The boot on the other foot
It should be a natural advantage for any professional footballer to be two-footed, to be able to use either foot with equal ability.
Ambidexterity not only creates tactical versatility in terms of positional formations but also means you can make a fool of any marking opponent by bamboozling them with changes of angle to shots, crosses and dribbling.
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I can’t name a single genuinely two-footed player in Newcastle’s squad. I have never seen the new signings play – so correct me if I’m wrong – but amongst most major clubs NUFC seems particularly deficient in this area.
Under Pardew and Carver, Newcastle highlighted their problem by filling their left flank with the likes of Jonas Gutierrez, Davide Santon and Ryan Taylor, all of whom are limited to the opposite foot. Even a player as sublimely talented as Hatem Ben Arfa became uncomfortable when forced wide to his unnatural right wing position.
In the case of someone like Jonas, his lack of versatility meant that he was constantly forced to cut inside from a wide position.
Sometimes this ploy worked, as his goal against West Ham showed, but a lot of the time any decent full-back was able to predict his movement.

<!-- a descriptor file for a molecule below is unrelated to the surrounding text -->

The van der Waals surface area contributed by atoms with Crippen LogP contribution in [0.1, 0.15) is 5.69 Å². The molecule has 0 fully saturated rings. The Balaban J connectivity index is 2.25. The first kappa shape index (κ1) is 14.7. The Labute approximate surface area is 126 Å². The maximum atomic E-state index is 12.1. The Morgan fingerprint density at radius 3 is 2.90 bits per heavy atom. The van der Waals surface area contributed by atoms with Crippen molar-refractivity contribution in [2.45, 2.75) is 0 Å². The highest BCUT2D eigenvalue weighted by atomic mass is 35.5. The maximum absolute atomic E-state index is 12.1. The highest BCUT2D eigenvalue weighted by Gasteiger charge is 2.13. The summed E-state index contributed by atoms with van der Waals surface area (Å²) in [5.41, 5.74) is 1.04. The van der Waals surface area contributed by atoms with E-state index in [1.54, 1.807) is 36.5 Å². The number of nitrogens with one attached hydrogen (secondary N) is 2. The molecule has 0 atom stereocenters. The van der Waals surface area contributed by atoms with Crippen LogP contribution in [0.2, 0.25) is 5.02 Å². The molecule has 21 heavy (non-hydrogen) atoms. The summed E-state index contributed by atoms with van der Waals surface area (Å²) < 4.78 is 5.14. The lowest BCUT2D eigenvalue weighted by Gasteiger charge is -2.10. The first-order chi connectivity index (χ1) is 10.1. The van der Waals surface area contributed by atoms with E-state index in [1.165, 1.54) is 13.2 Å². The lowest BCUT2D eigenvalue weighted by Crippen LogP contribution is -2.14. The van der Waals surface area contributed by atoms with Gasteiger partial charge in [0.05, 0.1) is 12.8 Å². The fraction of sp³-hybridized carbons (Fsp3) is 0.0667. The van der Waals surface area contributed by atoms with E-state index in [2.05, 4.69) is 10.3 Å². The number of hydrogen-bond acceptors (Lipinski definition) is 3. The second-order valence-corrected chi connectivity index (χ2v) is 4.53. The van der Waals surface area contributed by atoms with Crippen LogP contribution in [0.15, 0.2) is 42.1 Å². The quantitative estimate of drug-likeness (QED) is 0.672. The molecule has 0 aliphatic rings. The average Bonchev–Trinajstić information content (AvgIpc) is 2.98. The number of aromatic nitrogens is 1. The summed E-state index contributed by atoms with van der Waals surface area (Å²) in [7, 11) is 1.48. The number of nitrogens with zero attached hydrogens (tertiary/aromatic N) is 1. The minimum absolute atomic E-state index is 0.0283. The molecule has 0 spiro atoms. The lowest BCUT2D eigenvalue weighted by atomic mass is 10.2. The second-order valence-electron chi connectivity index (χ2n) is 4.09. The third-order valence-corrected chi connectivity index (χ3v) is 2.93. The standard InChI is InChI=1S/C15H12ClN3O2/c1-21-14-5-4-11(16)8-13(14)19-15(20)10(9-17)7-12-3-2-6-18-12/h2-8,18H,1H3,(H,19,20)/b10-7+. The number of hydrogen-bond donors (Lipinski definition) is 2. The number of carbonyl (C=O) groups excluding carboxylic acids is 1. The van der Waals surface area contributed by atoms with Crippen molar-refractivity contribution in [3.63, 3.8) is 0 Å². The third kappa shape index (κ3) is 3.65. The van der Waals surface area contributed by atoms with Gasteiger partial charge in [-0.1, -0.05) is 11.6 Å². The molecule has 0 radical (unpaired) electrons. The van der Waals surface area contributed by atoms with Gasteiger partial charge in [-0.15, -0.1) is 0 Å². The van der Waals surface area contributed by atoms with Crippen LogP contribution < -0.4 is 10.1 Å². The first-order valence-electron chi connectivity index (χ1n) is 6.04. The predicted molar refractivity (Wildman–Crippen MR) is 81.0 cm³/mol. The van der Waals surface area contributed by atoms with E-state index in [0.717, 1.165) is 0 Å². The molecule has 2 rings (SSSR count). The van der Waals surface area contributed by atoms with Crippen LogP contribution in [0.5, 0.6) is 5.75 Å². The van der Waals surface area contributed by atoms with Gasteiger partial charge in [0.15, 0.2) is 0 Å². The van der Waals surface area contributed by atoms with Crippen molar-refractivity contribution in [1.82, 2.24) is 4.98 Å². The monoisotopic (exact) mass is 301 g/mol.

Otherwise, Spiderman was forced into a typically rubbish cross using his weak left boot from the byline.
By no means are the Magpies the only Premier League club seemingly suffering a dearth of two-footed players. Across English football, an individual with equal abilities on either side is rarer than a Vurnon Anita goal.
England in general is way behind other countries in terms of developing the use of both feet. Even some of the best players of recent decades like Alan Shearer and Michael Owen (before he signed for us and settled on his golden crutches) were totally reliant on their right side.
A player like Peter Beardsley, however, who still retained a preference for one side but was good with both, could cause mayhem against even the best defences.
Despite my dad’s old stories of young players forced to wear socks on their dominant foot and studs on their weaker in training, I can’t see any evidence of ambidextrous youngsters being produced in this country.
The press never cease to suffocate themselves with hype about prospects like Ross Barkley and Raheem Sterling but neither has the overall competency seen from their continental peers. For almost £50m Man City signed a player that can’t score with his left limb. Smart business lads.
On the other hand, such flaws never held back Shearer or Laurent Robert.
If Newcastle can get 11 feet with power like that this season they won’t need the other half.
Then again, that sounds a little far-fetched for our club.
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